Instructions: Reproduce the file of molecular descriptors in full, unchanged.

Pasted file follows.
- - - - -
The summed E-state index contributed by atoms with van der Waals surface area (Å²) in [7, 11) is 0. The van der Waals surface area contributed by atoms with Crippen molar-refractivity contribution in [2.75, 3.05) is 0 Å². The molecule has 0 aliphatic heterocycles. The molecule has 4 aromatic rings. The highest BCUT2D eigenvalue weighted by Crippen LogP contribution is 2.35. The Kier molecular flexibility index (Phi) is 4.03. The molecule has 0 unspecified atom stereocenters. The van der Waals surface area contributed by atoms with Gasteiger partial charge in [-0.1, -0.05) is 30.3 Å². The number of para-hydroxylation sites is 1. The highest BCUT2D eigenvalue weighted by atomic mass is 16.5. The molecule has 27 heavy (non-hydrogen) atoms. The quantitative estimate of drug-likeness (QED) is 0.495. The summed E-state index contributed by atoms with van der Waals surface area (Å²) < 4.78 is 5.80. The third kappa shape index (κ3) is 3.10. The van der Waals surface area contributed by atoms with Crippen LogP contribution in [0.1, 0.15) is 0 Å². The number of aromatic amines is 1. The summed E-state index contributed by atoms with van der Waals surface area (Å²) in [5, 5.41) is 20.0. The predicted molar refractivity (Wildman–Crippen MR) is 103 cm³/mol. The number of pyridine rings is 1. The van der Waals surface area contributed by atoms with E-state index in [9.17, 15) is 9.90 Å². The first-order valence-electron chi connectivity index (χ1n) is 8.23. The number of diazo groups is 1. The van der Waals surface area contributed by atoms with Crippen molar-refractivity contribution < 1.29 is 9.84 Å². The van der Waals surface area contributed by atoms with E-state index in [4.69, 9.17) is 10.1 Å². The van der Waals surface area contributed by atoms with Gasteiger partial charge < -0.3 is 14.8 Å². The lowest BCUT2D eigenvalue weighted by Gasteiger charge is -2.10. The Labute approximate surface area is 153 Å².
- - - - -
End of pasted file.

The summed E-state index contributed by atoms with van der Waals surface area (Å²) in [7, 11) is 0. The van der Waals surface area contributed by atoms with Crippen molar-refractivity contribution in [2.75, 3.05) is 0 Å². The molecule has 0 aliphatic heterocycles. The molecule has 4 aromatic rings. The highest BCUT2D eigenvalue weighted by Crippen LogP contribution is 2.35. The Kier molecular flexibility index (Phi) is 4.03. The molecule has 0 unspecified atom stereocenters. The van der Waals surface area contributed by atoms with Gasteiger partial charge in [-0.1, -0.05) is 30.3 Å². The number of para-hydroxylation sites is 1. The highest BCUT2D eigenvalue weighted by atomic mass is 16.5. The molecule has 27 heavy (non-hydrogen) atoms. The quantitative estimate of drug-likeness (QED) is 0.495. The summed E-state index contributed by atoms with van der Waals surface area (Å²) < 4.78 is 5.80. The third kappa shape index (κ3) is 3.10. The van der Waals surface area contributed by atoms with Crippen LogP contribution in [0.1, 0.15) is 0 Å². The number of aromatic amines is 1. The summed E-state index contributed by atoms with van der Waals surface area (Å²) in [5, 5.41) is 20.0. The predicted molar refractivity (Wildman–Crippen MR) is 103 cm³/mol. The number of pyridine rings is 1. The van der Waals surface area contributed by atoms with E-state index in [9.17, 15) is 9.90 Å². The first-order valence-electron chi connectivity index (χ1n) is 8.23. The number of diazo groups is 1. The van der Waals surface area contributed by atoms with Crippen molar-refractivity contribution < 1.29 is 9.84 Å². The van der Waals surface area contributed by atoms with E-state index in [4.69, 9.17) is 10.1 Å². The van der Waals surface area contributed by atoms with Gasteiger partial charge < -0.3 is 14.8 Å². The lowest BCUT2D eigenvalue weighted by Gasteiger charge is -2.10. The Labute approximate surface area is 153 Å².